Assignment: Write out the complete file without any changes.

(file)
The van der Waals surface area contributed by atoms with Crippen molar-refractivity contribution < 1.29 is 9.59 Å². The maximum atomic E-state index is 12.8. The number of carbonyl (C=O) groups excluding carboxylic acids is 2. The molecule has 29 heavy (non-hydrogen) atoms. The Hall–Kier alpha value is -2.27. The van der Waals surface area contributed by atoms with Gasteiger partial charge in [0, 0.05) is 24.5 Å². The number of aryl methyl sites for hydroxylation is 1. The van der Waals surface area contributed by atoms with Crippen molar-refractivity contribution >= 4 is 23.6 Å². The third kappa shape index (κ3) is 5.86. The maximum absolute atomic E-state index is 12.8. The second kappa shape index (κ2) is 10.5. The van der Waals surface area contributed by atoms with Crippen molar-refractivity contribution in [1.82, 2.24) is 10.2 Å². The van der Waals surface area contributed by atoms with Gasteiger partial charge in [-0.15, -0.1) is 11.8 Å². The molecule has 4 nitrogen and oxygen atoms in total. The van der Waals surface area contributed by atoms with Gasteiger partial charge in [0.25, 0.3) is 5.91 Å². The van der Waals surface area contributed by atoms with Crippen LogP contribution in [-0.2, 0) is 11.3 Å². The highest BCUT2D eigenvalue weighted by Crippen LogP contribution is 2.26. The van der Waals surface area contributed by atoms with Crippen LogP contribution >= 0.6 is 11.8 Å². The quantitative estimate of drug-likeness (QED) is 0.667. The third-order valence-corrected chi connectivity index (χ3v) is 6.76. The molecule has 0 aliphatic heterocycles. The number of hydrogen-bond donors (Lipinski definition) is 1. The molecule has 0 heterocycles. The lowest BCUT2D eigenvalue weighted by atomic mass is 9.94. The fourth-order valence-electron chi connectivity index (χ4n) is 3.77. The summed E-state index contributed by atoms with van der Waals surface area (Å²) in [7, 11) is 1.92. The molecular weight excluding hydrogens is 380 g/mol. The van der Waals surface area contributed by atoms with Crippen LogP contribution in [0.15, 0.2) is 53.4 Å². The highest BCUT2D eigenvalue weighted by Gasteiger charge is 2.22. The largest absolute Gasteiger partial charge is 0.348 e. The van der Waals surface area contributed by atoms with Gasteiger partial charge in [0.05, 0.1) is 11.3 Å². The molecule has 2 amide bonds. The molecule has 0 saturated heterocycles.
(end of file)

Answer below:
The van der Waals surface area contributed by atoms with Crippen molar-refractivity contribution < 1.29 is 9.59 Å². The maximum atomic E-state index is 12.8. The number of carbonyl (C=O) groups excluding carboxylic acids is 2. The molecule has 29 heavy (non-hydrogen) atoms. The Hall–Kier alpha value is -2.27. The van der Waals surface area contributed by atoms with Gasteiger partial charge in [0, 0.05) is 24.5 Å². The number of aryl methyl sites for hydroxylation is 1. The van der Waals surface area contributed by atoms with Crippen molar-refractivity contribution >= 4 is 23.6 Å². The third kappa shape index (κ3) is 5.86. The maximum absolute atomic E-state index is 12.8. The second kappa shape index (κ2) is 10.5. The van der Waals surface area contributed by atoms with Crippen molar-refractivity contribution in [1.82, 2.24) is 10.2 Å². The van der Waals surface area contributed by atoms with Gasteiger partial charge in [-0.15, -0.1) is 11.8 Å². The molecule has 4 nitrogen and oxygen atoms in total. The van der Waals surface area contributed by atoms with Gasteiger partial charge in [0.25, 0.3) is 5.91 Å². The van der Waals surface area contributed by atoms with Crippen LogP contribution in [-0.2, 0) is 11.3 Å². The highest BCUT2D eigenvalue weighted by Crippen LogP contribution is 2.26. The van der Waals surface area contributed by atoms with Crippen LogP contribution >= 0.6 is 11.8 Å². The quantitative estimate of drug-likeness (QED) is 0.667. The third-order valence-corrected chi connectivity index (χ3v) is 6.76. The molecule has 0 aliphatic heterocycles. The number of hydrogen-bond donors (Lipinski definition) is 1. The molecule has 0 heterocycles. The lowest BCUT2D eigenvalue weighted by atomic mass is 9.94. The fourth-order valence-electron chi connectivity index (χ4n) is 3.77. The summed E-state index contributed by atoms with van der Waals surface area (Å²) in [7, 11) is 1.92. The molecular weight excluding hydrogens is 380 g/mol. The van der Waals surface area contributed by atoms with Crippen LogP contribution in [0.15, 0.2) is 53.4 Å². The highest BCUT2D eigenvalue weighted by Gasteiger charge is 2.22. The largest absolute Gasteiger partial charge is 0.348 e. The van der Waals surface area contributed by atoms with Gasteiger partial charge in [0.05, 0.1) is 11.3 Å². The molecule has 2 amide bonds. The molecule has 0 saturated heterocycles.